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  by John Dempsey

(about 68 pages)
total words
of all the books in our library
of all the books in our library
passive voice
of all the books in our library
all adverbs
of all the books in our library
of all the books in our library
of all the books in our library

clippings from this book

We’ve analyzed hundreds of millions of words, from thousands of different authors, training our linguistic models to recognize the most vivid words in the English language… the words that create the most intense sensory experiences: colors, textures, sounds, flavors, and aromas.

Based on our analysis, we’ve scanned through the pages of this book to find the two pages at the extremes, both the most-passive and the most-vivid pages, so that you can compare them side-by-side and see the difference:

wasn’t really a question. Clearly, Mercer felt punishment was a no-brainer. And perhaps it should be, but there was something else here. Something about this Kemper… It would be trite to think it was because Kemper reminded him of himself. He didn’t really, though there were some similarities perhaps. “Why don’t you let me talk to him first, Neal,” Jarvis said. “Then I can share my thoughts and he will be all yours. Fair?” “Perfectly, sir,” Mercer said, but his tone indicated confusion. The situation seemed pretty black-and-white to the squadron commander, and that meant Jarvis would have to sell this guy on keeping Kemper if that was the decision. He couldn’t have the boss not believing in one of his leaders, for sure. “Something I’m missing, boss?” Mercer added. “Maybe,” Jarvis admitted. “I’m not sure yet. Let me talk to him.” Mercer nodded, and Jarvis headed to the double doors of the recovery area. Maybe thoughts of the whole new world he was preparing himself for were biasing him about Kemper. There would be no black-and-white in the murky grey world of the new task force he would be standing up next year, after the “retirement” from the Navy that had not yet been announced. The Joint Intelligence Research Group would be the super-secret tool this war on terror needed, and there, he would need men who could live in the middle of that murky grey view of the world. With a little more time, Kemper might just be red wound that wrapped his forearm. But the pain was background noise, a futile protest of the flesh against the iron will pounding with his heartbeat. The muscles inside his forearmwhere absorbable sutures still held the tissues together—could scream all they wanted. He was a SEAL, damn it, and his body was a servant to his mind. He transformed the pain into heavy metal music in his mind and PT’d to the rhythm. SqueezesqueezesqueezeLeaning forward, he looked out the round window into the darkness and toward the red lights on the south side of the runway. As he squeezed, he let the fingertips of his right hand probe the thick red scar where the jihadist’s dagger had cut him to the bone. In time, the angry serpentine scar would softenbleach pearly white from sea and sun and time. But for now, it called for attention—advertising loudly to all the world his mistake in Ramadi. “Know where you’re going?” someone asked from behind him, and he turned to see an Air Force loadmaster beside him, a long cord stretching from his helmet to the bulkhead farther forward. “You’re not with those guys, right?” he asked, gesturing with his head to the group of two dozen clean-cut military members in Marine digital cammies marked with Navy insignia. “No,” Kemper replied, smiling. “Not with them.” The crewman nodded, looking him up and down, taking in the thick beard, the backwards ball cap, and the unmarked clothes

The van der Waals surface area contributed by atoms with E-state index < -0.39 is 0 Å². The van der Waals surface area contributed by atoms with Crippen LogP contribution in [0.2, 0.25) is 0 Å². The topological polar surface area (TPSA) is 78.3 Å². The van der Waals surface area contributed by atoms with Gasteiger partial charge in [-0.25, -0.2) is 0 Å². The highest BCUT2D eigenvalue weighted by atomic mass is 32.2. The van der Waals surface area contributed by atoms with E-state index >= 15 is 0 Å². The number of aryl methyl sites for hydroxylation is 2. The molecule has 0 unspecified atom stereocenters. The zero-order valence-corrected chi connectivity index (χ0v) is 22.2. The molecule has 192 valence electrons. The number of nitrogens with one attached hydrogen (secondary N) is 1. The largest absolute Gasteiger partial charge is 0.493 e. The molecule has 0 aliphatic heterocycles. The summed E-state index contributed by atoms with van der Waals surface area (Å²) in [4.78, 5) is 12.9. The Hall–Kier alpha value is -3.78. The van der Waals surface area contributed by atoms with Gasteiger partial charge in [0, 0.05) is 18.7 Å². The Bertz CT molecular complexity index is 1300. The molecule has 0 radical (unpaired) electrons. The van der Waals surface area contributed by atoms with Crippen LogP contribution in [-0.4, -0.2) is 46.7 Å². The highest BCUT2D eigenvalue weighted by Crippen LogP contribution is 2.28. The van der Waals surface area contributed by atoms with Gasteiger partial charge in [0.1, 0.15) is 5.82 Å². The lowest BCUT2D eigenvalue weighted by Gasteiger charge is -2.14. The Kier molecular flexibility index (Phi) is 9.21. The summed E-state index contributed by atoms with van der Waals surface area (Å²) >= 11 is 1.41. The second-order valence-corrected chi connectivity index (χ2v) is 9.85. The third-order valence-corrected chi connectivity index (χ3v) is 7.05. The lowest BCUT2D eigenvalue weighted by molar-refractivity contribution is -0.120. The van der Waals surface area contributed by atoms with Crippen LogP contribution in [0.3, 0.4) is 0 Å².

emotional story arc

Click anywhere on the chart to see the most significant emotional words — both positive & negative — from the corresponding section of the text…
This chart visualizes the the shifting emotional balance for the arc of this story, based on the emotional strength of the words in the prose, using techniques pioneered by the UVM Computational Story Lab. To create this story arc, we divided the complete manuscript text into 50 equal-sized chunks, each with 339.54 words, and then we scored each section by counting the number of strongly-emotional words, both positive and negative. The bars in the chart move downward whenever there’s conflict and sadness, and they move upward when conflicts are resolved, or when the characters are happy and content. The size of each bar represents the positive or negative word-count of that section.

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